Google's new Pixel 2 smartphoned doesn't exactly aim to stand out from the crowd. The design is unassuming and, compared to other recent smartphones, very last generation. The screen has bulky bezels that most smartphones have abandoned for edge-to-edge screens. The aluminum body is textured rather than sleek, and the sides of the phone are squared off rather than smooth curves.
But these aren't bad things: with the Pixel 2, Google is focusing on substance over style to create a new smartphone that isn't just a new smartphone. The textured back and squared-off edges make the phone easier to grip and less prone to getting smudged with fingerprints. The bezels house the phone's powerful speakers and make it easier to hold without accidentally tapping the screen, too. It doesn't look quite like what Apple and Samsung tell you a top of the line smartphone should look like, but you may enjoy the Pixel 2 all the more for it.
As to the stats, the Pixel 2 and its larger Pixel 2 XL cousin keep up with the competition: both smartphones run Android 8.0 and are powered by a Snapdragon 835 processor and 4GB of RAM, with a vibrant OLED display, a 12MP rear camera (which Google claims is the best camera on any smartphone) and an 8MP front-facing camera. Following the design of Apple's recent iPhones, the Pixel 2 doesn't have a headphone jack, which is likely to frustrate some, but a growing number of USB C headphone options — as well as plenty of wireless headphones like Google's new Pixel Buds, which are capable of real-time translation — may ease the pain. Beyond those base specs, the difference in the two phones is screen and battery size: the Pixel 2 has a 5-inch screen and a 2700mAh battery while the Pixel 2 XL has a 6-inch screen and a 3520mAh battery. Both phones. should offer all-day battery life, but as with all phones that will depend on how you use them. However, a quick, 15-minute charge will give it an extra 7 hours of battery life, so it will be easy to juice up if you ever run low.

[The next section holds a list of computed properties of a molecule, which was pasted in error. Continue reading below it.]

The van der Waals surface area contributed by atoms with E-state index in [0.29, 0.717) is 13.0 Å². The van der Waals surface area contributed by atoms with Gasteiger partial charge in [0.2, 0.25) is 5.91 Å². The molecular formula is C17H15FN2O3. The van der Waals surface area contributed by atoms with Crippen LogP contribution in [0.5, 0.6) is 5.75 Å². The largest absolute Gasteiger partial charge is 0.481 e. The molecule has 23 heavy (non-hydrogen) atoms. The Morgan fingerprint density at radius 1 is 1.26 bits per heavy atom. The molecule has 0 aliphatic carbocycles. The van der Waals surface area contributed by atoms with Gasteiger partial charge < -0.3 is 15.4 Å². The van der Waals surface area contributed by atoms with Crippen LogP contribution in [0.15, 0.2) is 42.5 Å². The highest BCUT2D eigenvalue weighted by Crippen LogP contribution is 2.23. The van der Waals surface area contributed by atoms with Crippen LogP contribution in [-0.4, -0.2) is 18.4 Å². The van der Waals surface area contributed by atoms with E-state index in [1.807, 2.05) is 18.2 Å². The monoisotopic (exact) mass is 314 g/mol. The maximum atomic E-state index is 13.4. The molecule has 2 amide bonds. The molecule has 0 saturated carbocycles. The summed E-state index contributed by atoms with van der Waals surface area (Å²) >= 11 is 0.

The most impressive part of the Pixel 2, however, isn't the stats: it's the smarts. Search is what Google is really good at, and it's integrated a lot of cool features into the Pixel 2 that will definitely impress. These are the first phones to support Google Lens, which lets you point your phone at anything‚ from landmarks to business cards — and let Google identify it or catalog it for you. At present, it can only identify a few things (landmarks, books, music albums, posters, and business cards), but Google says the feature will keep getting smarter.
Google Assistant is getting smarter, too, with new routines that let you automate multiple tasks: for example, you could tell your phone "good night" to have it set your alarm, silence your phone, and dim the smart lights in your bedroom. It will be able to make purchases from select services like 1-800-Flowers and Ticketmaster. A handy new broadcast feature can send messages to the whole family — like "it's time for dinner" — without you lifting a finger. These, and all of the Assistant's other features can be accessed by saying "OK Google" or squeezing the edges of the phone.
The Pixel 2 (starting at $649) and Pixel 2 XL (starting at $849) will both available for pre-order right now and start shipping on October 19 — but beware, because certain models are already starting to sell out.
[Image credit: Google]
Video Game Addiction
From Timothy Morgan on October 08, 2017 :: 4:07 am
You had a great article on the effects, bad and good, of video game addition. It came with an an Oct 6 email about the Google Pixel phone. It’s not indexed anywhere, and I’ve been search for about an hour. Could you direct me to it?
Do you recall what is was about?
From Josh Kirschner on October 08, 2017 :: 1:42 pm
We haven’t written a recent article about video game addiction. Do you recall more specifically what it was about? That will help me track down where you might have seen it.